Ø This trend is due to the nature of children???
Ø Or to the nature of middle and high schools???
Motivation and goal orientations
Some students are motivationally oriented toward learning goals (also called task or mastery goals)
Others are oriented toward performance goals.
Students with learning goals see the purpose of schooling as gaining competence in the skills being taught
Students with performance goals primarily seek to gain positive judgments of their competence (and avoid negative judgments).
LEARNING VERSUS PERFORMANCE GOALS
Students with learning goals and those with performance goals do not differ in overall intelligence
But their classroom performance can differ markedly
When they run into obstacles, performance-oriented students tend to become discouraged and their performance is seriously hampered
In contrast, when learning-oriented students encounter obstacles, they tend to keep trying, and their motivation and performance might actually increase
Teachers should try to convince students that learning rather than grades is the purpose of academic work…How???
This can be done by emphasizing the interest value and practical importance of material students are studying and by de-emphasizing grades and other rewards
SEEKING SUCCESS VERSUS AVOIDING FAILURE
Atkinson (1964), extending McClelland's work on achievement motivation, noted that individuals might be motivated to achieve in either of two ways:
Ø To seek success
Ø To avoid failure
He found that some people were more motivated to avoid failure than to seek success (failure avoiders)
Others were more motivated to seek success than to avoid failure (success seekers)
Success seekers' motivation is increased after a failure, as they intensify their efforts to succeed
Failure avoiders decrease their efforts after a failure
Failure avoiders is that they tend to choose either very easy or very difficult tasks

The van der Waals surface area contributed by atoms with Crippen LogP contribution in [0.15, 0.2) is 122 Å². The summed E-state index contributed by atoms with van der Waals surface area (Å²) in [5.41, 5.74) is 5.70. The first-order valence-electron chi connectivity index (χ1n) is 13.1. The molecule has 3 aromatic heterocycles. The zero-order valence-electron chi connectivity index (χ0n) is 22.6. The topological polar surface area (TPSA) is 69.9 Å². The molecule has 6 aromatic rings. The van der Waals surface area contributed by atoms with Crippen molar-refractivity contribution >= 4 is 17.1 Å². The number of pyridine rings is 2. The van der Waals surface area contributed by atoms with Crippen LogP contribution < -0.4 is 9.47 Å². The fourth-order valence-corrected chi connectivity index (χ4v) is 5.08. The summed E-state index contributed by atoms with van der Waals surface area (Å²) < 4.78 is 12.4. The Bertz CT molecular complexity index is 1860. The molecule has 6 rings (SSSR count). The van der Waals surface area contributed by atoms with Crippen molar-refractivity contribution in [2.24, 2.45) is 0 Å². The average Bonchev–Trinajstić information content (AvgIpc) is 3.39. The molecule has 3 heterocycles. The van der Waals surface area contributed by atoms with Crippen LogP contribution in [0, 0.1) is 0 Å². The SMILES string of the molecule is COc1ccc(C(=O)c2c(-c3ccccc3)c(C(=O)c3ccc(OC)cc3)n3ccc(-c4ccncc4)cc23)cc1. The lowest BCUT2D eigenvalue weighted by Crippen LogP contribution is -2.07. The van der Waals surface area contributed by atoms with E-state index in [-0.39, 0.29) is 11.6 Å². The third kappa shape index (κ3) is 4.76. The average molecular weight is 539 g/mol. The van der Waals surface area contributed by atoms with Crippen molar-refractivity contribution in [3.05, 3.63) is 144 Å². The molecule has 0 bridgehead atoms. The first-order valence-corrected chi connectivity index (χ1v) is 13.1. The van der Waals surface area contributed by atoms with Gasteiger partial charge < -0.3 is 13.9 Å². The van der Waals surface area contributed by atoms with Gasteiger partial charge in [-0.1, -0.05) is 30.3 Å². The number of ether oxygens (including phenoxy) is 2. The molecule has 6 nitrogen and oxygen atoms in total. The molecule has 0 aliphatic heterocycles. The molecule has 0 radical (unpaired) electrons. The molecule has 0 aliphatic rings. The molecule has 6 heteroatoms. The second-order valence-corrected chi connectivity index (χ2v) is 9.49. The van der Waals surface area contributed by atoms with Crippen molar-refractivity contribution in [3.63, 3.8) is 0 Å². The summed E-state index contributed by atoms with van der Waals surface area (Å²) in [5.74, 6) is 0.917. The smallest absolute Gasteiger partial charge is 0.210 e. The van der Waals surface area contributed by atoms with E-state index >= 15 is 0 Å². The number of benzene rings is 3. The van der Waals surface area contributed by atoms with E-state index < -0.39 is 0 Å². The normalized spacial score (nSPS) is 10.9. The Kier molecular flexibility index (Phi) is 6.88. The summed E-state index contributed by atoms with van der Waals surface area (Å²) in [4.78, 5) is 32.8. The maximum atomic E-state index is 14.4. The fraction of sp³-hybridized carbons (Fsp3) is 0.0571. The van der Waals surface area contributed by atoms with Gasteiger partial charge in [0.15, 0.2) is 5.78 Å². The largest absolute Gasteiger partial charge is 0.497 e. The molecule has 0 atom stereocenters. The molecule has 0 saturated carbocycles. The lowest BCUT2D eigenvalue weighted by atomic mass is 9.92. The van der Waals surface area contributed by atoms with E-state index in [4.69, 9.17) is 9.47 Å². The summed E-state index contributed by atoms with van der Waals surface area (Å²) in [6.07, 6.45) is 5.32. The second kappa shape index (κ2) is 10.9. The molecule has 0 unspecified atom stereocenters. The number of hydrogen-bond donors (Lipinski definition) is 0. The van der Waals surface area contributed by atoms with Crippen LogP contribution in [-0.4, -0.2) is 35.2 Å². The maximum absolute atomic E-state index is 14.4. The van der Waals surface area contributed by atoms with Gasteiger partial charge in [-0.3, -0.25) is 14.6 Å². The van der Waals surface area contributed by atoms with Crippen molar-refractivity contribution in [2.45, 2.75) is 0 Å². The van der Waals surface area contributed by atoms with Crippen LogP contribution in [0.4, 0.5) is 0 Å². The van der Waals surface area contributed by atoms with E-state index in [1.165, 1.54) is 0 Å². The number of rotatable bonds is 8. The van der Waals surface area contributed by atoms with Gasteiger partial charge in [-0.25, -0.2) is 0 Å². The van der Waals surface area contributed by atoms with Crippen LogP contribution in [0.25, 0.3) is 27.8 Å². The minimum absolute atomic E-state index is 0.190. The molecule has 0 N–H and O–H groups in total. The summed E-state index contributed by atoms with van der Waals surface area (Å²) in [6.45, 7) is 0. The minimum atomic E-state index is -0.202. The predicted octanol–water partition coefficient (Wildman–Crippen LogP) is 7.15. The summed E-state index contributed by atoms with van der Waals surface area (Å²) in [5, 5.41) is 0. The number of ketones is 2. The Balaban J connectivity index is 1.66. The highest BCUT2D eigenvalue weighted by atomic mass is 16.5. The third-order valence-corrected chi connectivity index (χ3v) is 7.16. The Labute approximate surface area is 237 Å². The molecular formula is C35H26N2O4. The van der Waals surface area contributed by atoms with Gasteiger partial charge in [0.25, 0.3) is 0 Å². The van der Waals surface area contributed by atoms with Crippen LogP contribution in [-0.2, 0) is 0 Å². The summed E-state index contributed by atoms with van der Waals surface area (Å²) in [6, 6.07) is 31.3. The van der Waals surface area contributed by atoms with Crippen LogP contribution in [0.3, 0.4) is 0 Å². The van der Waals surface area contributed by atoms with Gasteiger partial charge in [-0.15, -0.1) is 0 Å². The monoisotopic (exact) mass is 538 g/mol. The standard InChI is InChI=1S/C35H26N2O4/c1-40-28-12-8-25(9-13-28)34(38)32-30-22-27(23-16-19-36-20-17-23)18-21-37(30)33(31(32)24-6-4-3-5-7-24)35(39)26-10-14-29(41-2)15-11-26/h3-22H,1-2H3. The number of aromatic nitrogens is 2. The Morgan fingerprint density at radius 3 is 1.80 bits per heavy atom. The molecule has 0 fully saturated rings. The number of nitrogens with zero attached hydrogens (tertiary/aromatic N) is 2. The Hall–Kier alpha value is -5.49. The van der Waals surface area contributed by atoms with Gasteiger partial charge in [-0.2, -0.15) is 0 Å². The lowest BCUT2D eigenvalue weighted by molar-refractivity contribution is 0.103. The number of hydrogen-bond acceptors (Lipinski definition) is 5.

Understanding that it is common for failure avoiders to choose impossibly difficult or ridiculously easy tasks for themselves is very important for the teacher
For example, a poor reader might choose to write a book report on the classic epic novel but then, when told that was too difficult, might choose a simple children's book. Such students are not being devious but are simply doing their best to maintain a positive self-image
Learned helplessness and attribution training
An extreme form of the motive to avoid failure is called learned helplessness
a perception that no matter what one does, one is doomed to failure or ineffectuality: "Nothing I do matters."
In academic settings, learned helplessness can be related to an internal, stable explanation for failure: "I fail because I'm stupid, and that means I will always fail"
Learned helplessness can arise from…
Ø A child's upbringing
Ø Inconsistent, unpredictable use of rewards and punishments by teachers (a pattern that can lead students to believe that there is little they can do to be successful)
Teachers can prevent or alleviate learned helplessness by giving students…
(1) Opportunities for success in small steps;
(2) Immediate feedback; and
(3) Consistent expectations.
CHANGES IN ACHIEVEMENT MOTIVATION
Motivation-related personality characteristics can be altered
They are altered in the natural course of things when something happens to change a student's environment, as when students who have vocational but not academic skills move from a comprehensive high school in which they were doing poorly to a technical preparation program in which they find success.
Such students might break out of a long-standing pattern of external locus of control and low achievement motivation because of their newfound success experience
Late bloomers, students who have difficulty in their earlier school years but take off in their later years, might also experience lasting changes in motivation-related personality characteristics, as would students who are initially successful in school but who later experience difficulty keeping up
Several studies have found that learned helplessness in the face of repeated failure can be modified by an attribution training program that emphasizes lack of effort, rather than lack of ability, as the cause of poor performance